Aneurysms – a ballooning or bulging in an artery – may present with no symptoms. Depending on their size and location in the body, they can warrant a range of treatments.
Whether aneurysms are diagnosed after onset of symptoms, or identified via imaging or testing, all are serious. If left untreated, they can expand, rupture – and lead to death.
That's why you want to trust your care to vascular specialists. At University of Colorado Hospital, our vascular surgeons use the latest, proven surgical techniques to repair aneurysms.
In fact, our interdisciplinary vascular team is recognized statewide for its successes in treating the most critical aneurysm patients.
Types of Aneurysms
- Abdominal aortic aneurysms - also referred to as "AAA," these occur in the abdominal portion of the aorta. They often cause no symptoms, even when they have grown large.
- Thoracic aortic aneurysms - occur in the chest area of the aorta. Like their AAA cousin, thoracic aortic aneuryms ("TAA") often do not cause symptoms.
Peripheral aneurysms - typically these aneurysms occur in arteries in the legs and neck. Although peripheral aneurysms don't rupture or dissect as often as aortic aneurysms, they can form blood clots, which can impede blood flow.
Cerebral (brain) aneurysms - aneurysms that occur in the small arteries that supply blood to the brain can also burst, which may lead to a stroke.
Illustration: National Heart, Lung, and Blood Institute
Anesthesiologist - a doctor trained to administer medication to patients during surgery or other procedures.
Interventional radiologist - a doctor who specializes in minimally invasive, targeted treatments performed using imaging for guidance.
Neurologist - a doctor who specializes in study and treatment of the nervous system.
Neurosurgeon - a doctor who performs surgical procedures on the nervous system.
Vascular surgeon - a doctor who specializes in the surgical repair of blood vessels.
Other Aneurysms Staff
Case manager – a provider who manages and coordinates the care of patients between different departments.
Nurse practitioner - a registered nurse who has completed advanced education and training in the diagnosis and management of common medical conditions, including chronic illnesses.
Registered nurses - nurses licensed in the state of Colorado who conducts medical evaluations, takes patient histories and provides ongoing care for patients.
Radiology technician - a technician who creates radiographic images of the body that help diagnose and treat illnesses.
Your doctor will conduct a physical exam to determine if you need additional tests to detect an aneurysm. Tests include:
Ultrasound. The ultrasound test uses a wand that emits painless, high-frequency sound waves that produce pictures of the blood flow in the artery. Your doctor uses these pictures to determine if there is a restriction or abnormality in the vessel.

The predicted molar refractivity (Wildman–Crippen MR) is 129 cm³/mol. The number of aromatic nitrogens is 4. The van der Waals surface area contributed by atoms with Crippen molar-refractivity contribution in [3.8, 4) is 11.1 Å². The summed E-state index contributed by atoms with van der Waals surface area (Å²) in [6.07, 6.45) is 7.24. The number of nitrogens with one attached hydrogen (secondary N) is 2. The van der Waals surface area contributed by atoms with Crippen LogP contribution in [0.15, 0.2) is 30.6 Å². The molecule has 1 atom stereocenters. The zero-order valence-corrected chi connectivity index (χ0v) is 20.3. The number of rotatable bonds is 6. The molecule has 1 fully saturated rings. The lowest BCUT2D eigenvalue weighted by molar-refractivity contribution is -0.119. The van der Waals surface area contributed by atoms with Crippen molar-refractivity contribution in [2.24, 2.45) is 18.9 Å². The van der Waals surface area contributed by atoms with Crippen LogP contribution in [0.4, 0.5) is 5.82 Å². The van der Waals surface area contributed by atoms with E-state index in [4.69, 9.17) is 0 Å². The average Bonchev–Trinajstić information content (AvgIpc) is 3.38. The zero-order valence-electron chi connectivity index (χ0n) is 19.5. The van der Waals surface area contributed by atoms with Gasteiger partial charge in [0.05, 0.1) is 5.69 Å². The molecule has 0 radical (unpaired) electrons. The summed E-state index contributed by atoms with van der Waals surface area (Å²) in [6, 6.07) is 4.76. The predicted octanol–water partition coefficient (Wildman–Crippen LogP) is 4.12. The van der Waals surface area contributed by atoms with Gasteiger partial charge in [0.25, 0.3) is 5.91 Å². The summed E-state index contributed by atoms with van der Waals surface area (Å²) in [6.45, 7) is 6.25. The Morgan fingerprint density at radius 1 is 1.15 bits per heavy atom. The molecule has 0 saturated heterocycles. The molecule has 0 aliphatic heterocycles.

CT Scan. CT scans take C-ray pictures that appear as slices of the artery and of the brain. The pictures allow your doctor to identify areas of poor blood flow or abnormality. The CT scan is painless, but you will be required to lie still on a table for a period of time.
CT Angiography. A CT angiography (CTA) is a CT scan that includes X-ray dye that your doctor injects to make the blood vessels stand out for better viewing.
Clip Ligation. Your surgeon may use a clip to pinch off the neck of the aneurysm. The clip ensures that blood does not flow from the artery into the aneurysm and weaken the artery wall.
Coils. This minimally invasive surgical procedure uses small platinum coils to block an aneurysm. Your surgeon places the coils by threading a thin, flexible tube called a catheter through a small incision in the groin. The catheter is guided into the blood vessel with the aneurysm, and the coil is released. Usually several coils are required to completely fill the aneurysm and block the flow of blood to it.
Stents. Your doctor may be able to treat your aneurysm with a minimally invasive procedure, using a wire mesh tube called a stent. You will be anesthetized locally, after which a catheter will be threaded through a small opening in your groin. When the catheter reaches the artery, your doctor will insert the stent into the artery. The stent lines and reinforces the interior of the artery, allowing blood to pass through without placing stress on the aneurysm.
Surgical Aneurysm Repair. You may need surgery to repair life-threatening aneurysms, like those occuring in the aorta. Your surgeon will make incisions at the site of the aneurysm, clamp the artery and remove blood clots and plaque from the aneurysm. Very often your surgeon will then sew a graft to the artery above and below the aneurysm, allowing the blood to bypass the aneurysm.
Illustration: National Heart, Lung, and Blood Institute
The Food and Drug Administration recently approved two devices to treat patients with blockages in the neck (carotid) arteries with catheter-based interventional stents, effectively eliminating the need for surgery. The Cardiac & Vascular Center at University of Colorado Hospital (UCH) uses these stents on aneurysms and carotid artery diseases.
Living with aneurysms
While many aneurysms require surgical treatment, you can do your part to prevent new aneurysms by:
- Managing your diet (for example, by controlling cholesterol intake)
- Exercising regularly
- Quitting smoking
- Controlling your blood pressure
Getting a Second Opinion about Aneurysms
The doctors and staff of University of Colorado Hospital are happy to provide second opinions for patients who have symptoms of or a diagnosis of aneurysm. For inquires, call (720) 848-5300.